PAINE #PANCE Pearl – Cardiology


73yo man, with a history of hypertension and coronary disease, is brought into the emergency room after a witnessed syncopal episode at home. He reported some mild exertional chest pain over the past few days, but states that it improved with rest. Vital signs are BP-180/98, HR-74, RR-12, and O2-100%. He is currently in no distress and not diaphoretic. Physical examination revealed a systolic murmur over the 2nd right intercostal space. A CT was ordered to rule-out PTE in the setting of chest pain and syncope and is below, along with the murmur.

  1. What is the diagnosis?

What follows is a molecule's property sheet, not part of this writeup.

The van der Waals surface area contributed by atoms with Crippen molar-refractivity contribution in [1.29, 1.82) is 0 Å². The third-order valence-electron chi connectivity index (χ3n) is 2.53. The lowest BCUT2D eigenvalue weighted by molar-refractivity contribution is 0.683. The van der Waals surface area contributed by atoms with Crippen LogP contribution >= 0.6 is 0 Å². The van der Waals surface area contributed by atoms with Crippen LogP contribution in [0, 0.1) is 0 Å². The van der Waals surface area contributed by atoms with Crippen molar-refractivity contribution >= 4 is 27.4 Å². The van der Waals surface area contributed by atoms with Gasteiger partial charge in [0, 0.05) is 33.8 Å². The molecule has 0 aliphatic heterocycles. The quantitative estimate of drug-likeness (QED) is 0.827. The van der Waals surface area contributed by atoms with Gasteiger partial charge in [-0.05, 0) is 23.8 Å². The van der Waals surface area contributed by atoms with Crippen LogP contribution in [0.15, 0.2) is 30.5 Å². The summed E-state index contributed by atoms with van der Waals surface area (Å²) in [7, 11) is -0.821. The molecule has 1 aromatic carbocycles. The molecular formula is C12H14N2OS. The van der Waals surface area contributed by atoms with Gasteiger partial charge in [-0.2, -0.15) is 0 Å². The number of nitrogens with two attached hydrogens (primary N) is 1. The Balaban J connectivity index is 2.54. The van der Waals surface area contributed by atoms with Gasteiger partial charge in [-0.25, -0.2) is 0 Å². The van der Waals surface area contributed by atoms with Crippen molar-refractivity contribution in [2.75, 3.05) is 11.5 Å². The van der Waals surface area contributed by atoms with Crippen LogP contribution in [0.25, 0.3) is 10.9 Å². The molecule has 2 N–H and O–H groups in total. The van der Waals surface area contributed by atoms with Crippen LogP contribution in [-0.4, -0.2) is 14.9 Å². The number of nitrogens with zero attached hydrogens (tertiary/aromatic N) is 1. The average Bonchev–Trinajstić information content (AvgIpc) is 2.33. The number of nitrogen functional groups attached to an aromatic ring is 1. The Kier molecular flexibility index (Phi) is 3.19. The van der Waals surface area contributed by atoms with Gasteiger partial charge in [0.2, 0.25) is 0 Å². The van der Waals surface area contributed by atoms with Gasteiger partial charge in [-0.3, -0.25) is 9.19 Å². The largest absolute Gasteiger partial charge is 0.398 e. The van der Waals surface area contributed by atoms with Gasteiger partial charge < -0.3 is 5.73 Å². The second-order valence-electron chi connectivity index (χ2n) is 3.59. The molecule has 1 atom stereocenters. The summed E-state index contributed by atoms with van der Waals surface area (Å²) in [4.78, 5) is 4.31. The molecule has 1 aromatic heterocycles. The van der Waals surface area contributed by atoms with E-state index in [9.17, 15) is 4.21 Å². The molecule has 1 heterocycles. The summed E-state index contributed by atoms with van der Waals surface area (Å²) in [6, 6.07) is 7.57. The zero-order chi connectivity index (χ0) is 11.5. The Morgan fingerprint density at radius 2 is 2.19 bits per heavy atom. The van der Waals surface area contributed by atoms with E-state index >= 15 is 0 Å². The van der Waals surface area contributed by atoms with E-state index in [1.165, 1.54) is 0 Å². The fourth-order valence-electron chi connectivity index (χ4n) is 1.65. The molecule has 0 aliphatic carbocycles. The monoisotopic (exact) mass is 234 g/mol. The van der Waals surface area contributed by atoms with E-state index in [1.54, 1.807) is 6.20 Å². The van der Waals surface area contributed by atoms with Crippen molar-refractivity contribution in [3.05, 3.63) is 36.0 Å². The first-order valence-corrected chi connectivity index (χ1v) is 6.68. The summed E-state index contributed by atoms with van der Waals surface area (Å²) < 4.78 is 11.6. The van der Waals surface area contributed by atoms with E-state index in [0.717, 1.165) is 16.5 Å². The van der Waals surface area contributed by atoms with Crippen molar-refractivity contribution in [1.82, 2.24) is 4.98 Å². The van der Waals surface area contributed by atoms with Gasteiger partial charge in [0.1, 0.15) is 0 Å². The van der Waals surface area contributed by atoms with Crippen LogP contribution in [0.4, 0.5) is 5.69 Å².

2. How would you describe this murmur?
  3. Where would you expect this murmur to radiate?
  4. What is the classic triad associated with this condition?


  1. Aortic Stenosis due to a calcified aortic valve
  2. High-pitched, crescendo-decrescendo (diamond shaped), midsystolic, ejection murmur with a soft S2
  3. AS murmurs transmit well and equally to the carotid arteries
  4. The classic triad of AS is exertional angina, exertional dyspnea, and dizziness/syncope

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